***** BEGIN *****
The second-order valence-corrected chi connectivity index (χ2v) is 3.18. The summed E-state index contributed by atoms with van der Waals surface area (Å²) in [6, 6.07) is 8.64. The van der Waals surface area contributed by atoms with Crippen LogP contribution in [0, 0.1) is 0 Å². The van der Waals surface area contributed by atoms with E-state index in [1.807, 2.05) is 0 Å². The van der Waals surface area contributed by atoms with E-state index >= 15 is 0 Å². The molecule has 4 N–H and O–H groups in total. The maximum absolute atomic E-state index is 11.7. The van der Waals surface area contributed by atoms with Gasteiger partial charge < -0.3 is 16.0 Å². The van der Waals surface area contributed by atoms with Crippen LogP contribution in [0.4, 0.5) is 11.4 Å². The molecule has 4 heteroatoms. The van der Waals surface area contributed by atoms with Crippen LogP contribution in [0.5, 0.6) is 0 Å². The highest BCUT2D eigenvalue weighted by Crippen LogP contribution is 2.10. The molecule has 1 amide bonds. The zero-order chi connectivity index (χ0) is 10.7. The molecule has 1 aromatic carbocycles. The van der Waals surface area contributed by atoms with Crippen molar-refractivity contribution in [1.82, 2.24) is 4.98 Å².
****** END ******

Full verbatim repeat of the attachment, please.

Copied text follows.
The second-order valence-corrected chi connectivity index (χ2v) is 3.18. The summed E-state index contributed by atoms with van der Waals surface area (Å²) in [6, 6.07) is 8.64. The van der Waals surface area contributed by atoms with Crippen LogP contribution in [0, 0.1) is 0 Å². The van der Waals surface area contributed by atoms with E-state index in [1.807, 2.05) is 0 Å². The van der Waals surface area contributed by atoms with E-state index >= 15 is 0 Å². The molecule has 4 N–H and O–H groups in total. The maximum absolute atomic E-state index is 11.7. The van der Waals surface area contributed by atoms with Gasteiger partial charge < -0.3 is 16.0 Å². The van der Waals surface area contributed by atoms with Crippen LogP contribution in [0.4, 0.5) is 11.4 Å². The molecule has 4 heteroatoms. The van der Waals surface area contributed by atoms with Crippen LogP contribution in [0.5, 0.6) is 0 Å². The highest BCUT2D eigenvalue weighted by Crippen LogP contribution is 2.10. The molecule has 1 amide bonds. The zero-order chi connectivity index (χ0) is 10.7. The molecule has 1 aromatic carbocycles. The van der Waals surface area contributed by atoms with Crippen molar-refractivity contribution in [1.82, 2.24) is 4.98 Å².